– 6-time NBA champion
– 6-time NBA Finals MVP
– 5-time MVP
– 10-time NBA scoring champion
– 30.1 PPG, 6.2 RPG, 5.3 APG
Above all, Jordan was regarded as a fierce competitor who refused to back down or lose. But even with everything that MJ has going for him in the greatest player department, there are some other players who could lay claim to this prestigious billing too. Bill Russell, Kareem Abdul-Jabbar, Larry Bird, Magic Johnson and Kobe Bryant are some of the first names that come up in this debate.
Oklahoma City Thunder star Kevin Durant recently cast his vote for which of these players he thinks is the best. Durant, who’s definitely our favorite for this year’s MVP award, told Los Angeles Daily Times reporter Mark Medina why he tabs the Black Mamba as the best in a recent interview. Here’s one excerpt from the conversation:
Of course. He’s the greatest of all time. His skill is second to none. Him and [Michael Jordan] are neck and neck as far as skill. You can put in athleticism and be the best passer and strongest and quickest. But it’s about skill. I think that’s how his game is played. That’s why Kobe is the top two best ever in just having skill, footwork, shooting the three, shooting the pull up, posting up, dunking on guys and ball handling. It’s flat out skill. Him and Jordan are 1 and 1A. They’re neck and neck as far as the skills are concerned.”
Kobe plays his game no matter what with his intensity and focus and he will play to win. He also will do what he needs to do to get ready to play. If he sees a mismatch, he’ll take it down low and demand the ball. He’s one of those guys who will always bring the same intensity every time no matter who’s on the court.
In another answer, Durant said that he and Bryant have a mutual respect for each other’s games, though there’s a lot of on-court trash talking going on. “We’re going to talk (junk) to each other,” he told Medina. “I think he appreciates that’s how I play. I may be wrong. But I can sense when a guy has that mutual respect. I don’t give a damn who he is. He don’t give a damn who I am. We’re going to go at it. You can throw the names out the door. The guy in front of me, I will try to kick his (butt). He’ll do the same with me.”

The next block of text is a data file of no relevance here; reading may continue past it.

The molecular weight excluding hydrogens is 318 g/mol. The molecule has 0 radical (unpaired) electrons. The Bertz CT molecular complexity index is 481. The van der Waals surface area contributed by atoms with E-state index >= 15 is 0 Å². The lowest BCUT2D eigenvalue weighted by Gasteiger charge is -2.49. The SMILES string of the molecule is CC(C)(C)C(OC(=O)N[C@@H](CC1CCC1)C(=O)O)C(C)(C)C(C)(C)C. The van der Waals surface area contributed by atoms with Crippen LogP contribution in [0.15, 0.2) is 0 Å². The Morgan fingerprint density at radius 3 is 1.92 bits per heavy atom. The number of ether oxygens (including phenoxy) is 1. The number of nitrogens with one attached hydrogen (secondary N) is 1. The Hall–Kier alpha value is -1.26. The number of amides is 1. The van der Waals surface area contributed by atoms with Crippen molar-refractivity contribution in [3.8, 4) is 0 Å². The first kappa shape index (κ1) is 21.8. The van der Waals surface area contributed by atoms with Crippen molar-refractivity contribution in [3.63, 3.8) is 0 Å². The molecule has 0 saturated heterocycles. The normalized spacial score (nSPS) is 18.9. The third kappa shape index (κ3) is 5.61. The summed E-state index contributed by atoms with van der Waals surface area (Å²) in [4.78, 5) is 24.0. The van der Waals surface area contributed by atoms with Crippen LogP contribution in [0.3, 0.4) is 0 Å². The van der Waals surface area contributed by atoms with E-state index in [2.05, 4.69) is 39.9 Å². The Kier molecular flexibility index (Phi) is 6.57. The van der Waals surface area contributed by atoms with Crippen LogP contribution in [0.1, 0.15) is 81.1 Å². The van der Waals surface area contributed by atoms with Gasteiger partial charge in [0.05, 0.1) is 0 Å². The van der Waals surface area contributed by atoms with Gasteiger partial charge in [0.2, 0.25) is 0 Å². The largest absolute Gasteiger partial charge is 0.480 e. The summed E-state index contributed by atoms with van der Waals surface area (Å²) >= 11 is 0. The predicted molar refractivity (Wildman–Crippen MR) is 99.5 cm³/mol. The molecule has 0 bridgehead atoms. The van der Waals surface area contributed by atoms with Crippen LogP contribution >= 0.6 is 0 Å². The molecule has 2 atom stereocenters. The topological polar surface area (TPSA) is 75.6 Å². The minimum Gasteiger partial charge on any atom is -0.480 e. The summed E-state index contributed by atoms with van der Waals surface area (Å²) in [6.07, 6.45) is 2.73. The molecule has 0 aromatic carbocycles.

Durant obviously looks to Bryant as something of a mentor too since he rehashed calling Bryant at 3 am during the Olympics one night. Stating that Kobe’s a night owl, Durant said he was “picking his (Bryant’s) brain a little bit” about how he should handle certain situations and his teammates during games.
Bryant is definitely a good guy to talk to about anything that’s basketball-related. The 35-year-old has won 5 NBA championships, two NBA Finals MVP awards and two scoring titles. He also boasts career stats of 25.3 PPG, 5.3 RPG and 4.8 APG. Comparing these numbers to Jordan’s, it’s a little hard to give Kobe the nod as the NBA’s all-time greatest player. But he’s done enough to win Durant’s vote and respect as well.
Speaking of Durant again, if he continues at the current rate, we may one day be throwing his name into the best all-time player debate. After six years in the league, the 25-year-old is really beginning to take flight, averaging 31.8 PPG, 7.6 RPG and 5.6 APG. Durant looks like the front-runner to win the 2014 MVP award, especially since his Thunder are 48-17 and looking like a serious title contender.
Getting through a crowded Western Conference playoffs bracket won’t be any picnic. But if Durant can guide his team to a championship, he’ll move a lot closer to cementing his legacy as one of the NBA’s greatest players.